Apple today pushed the latest macOS Mojave system to users around the world. However, a security researcher said the new system contained a security enforcement vulnerability that could lead to the disclosure of personal user data. Patrick Wardle, the principal researcher at security company Digita Security, introduced the apparent weakness.
He pointed out that the vulnerability would allow an application without special permissions to bypass system-built system-level permissions and obtain user information for a specific application. Wardle has disclosed some security issues related to Apple, the most recent of which is the famous Mac application Adware Doctor secretly recording user information.
At the Global Developers Conference in June, Apple introduced an enhanced set of macOS security features that require users to provide explicit licenses to others using selected applications and hardware. Specifically, users need to be authorised to access information such as Mac cameras, microphones, mail history, messages, Safari, and more.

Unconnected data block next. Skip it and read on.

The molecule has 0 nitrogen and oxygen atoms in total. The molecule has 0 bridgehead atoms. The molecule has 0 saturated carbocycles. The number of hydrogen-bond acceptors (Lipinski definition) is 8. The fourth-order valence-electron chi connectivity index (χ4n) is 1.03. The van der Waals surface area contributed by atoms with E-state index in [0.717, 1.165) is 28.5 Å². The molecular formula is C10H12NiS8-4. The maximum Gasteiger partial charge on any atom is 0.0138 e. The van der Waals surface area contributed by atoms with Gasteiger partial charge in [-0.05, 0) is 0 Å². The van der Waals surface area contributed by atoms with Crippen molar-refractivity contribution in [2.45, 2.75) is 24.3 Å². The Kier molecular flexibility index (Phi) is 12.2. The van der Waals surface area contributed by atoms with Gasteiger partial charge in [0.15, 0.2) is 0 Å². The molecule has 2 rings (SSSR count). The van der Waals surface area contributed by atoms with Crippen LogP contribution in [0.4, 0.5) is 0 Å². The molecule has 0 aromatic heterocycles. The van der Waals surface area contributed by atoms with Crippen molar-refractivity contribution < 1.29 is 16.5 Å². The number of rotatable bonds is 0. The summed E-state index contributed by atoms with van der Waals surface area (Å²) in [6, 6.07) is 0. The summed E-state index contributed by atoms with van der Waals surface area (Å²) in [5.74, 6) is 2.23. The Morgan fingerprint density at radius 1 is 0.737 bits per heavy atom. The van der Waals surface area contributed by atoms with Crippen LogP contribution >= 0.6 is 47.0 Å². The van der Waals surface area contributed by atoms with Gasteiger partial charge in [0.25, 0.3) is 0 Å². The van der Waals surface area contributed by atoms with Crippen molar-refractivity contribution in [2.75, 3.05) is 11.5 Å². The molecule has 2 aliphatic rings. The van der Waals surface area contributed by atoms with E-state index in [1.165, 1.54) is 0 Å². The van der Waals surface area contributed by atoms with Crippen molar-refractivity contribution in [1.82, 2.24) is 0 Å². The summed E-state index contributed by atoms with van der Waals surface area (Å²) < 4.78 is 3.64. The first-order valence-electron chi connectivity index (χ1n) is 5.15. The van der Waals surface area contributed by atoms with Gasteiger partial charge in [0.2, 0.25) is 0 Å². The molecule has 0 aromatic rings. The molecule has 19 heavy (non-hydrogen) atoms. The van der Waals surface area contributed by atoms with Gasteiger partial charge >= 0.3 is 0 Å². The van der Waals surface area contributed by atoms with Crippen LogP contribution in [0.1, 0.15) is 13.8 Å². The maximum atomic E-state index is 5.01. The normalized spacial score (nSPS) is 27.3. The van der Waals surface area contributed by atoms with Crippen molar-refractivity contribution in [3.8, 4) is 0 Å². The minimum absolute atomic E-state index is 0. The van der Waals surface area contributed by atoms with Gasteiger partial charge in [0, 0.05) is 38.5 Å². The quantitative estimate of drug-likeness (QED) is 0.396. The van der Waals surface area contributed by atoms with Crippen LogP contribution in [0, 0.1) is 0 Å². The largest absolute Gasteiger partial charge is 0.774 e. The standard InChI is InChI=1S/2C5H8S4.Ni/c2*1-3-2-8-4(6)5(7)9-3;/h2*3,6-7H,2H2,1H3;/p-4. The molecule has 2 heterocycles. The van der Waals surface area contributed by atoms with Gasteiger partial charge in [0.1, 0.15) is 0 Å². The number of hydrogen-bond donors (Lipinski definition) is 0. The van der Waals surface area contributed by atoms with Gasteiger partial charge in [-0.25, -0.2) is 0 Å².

Wardle uploaded a short video to Twitter to demonstrate how to bypass at least one of the protection mechanisms. He first tried to access and copy contacts using the terminal, and the result failed. This was a result of the expected protection under Apple’s security mechanism. Next, Waddry ran an application with no special permissions called “Invasion Mojave” (breakMojave) to find and access Mac’s address book.
Mojave's 'dark mode' is gorgeous 🙌
…but its promises about improved privacy protections? kinda #FakeNews 😥
btw if anybody has a link to 🍎's macOS bug bounty program I'd 💕 to report this & other 0days -donating any payouts to charity 🙏
— patrick wardle (@patrickwardle) September 24, 2018
After a successful visit, Waddry was able to run a directory command to view all the files in the private folder, including metadata and images. In an interview, Wardle said that this demonstration is not a “general method” to bypass the enhanced permissions, but can be used to obtain protected data after the user logs in to macOS. For its part, it is unlikely to cause significant problems for most users, but it can cause trouble in certain situations.
He did not disclose the details of the vulnerability to protect the public but said he demonstrated the weakness to attract Apple’s attention because the company did not set up a vulnerability incentive mechanism for the Mac.
Apple launched the iOS Vulnerability Reward Program in 2016, which rewards $200,000 for vulnerabilities related to the secure boot firmware. However, Apple did not set up a similar reward mechanism for the Mac. With the disclosure of this vulnerability, Apple will ask for the details of the vulnerability and patch it in the next update.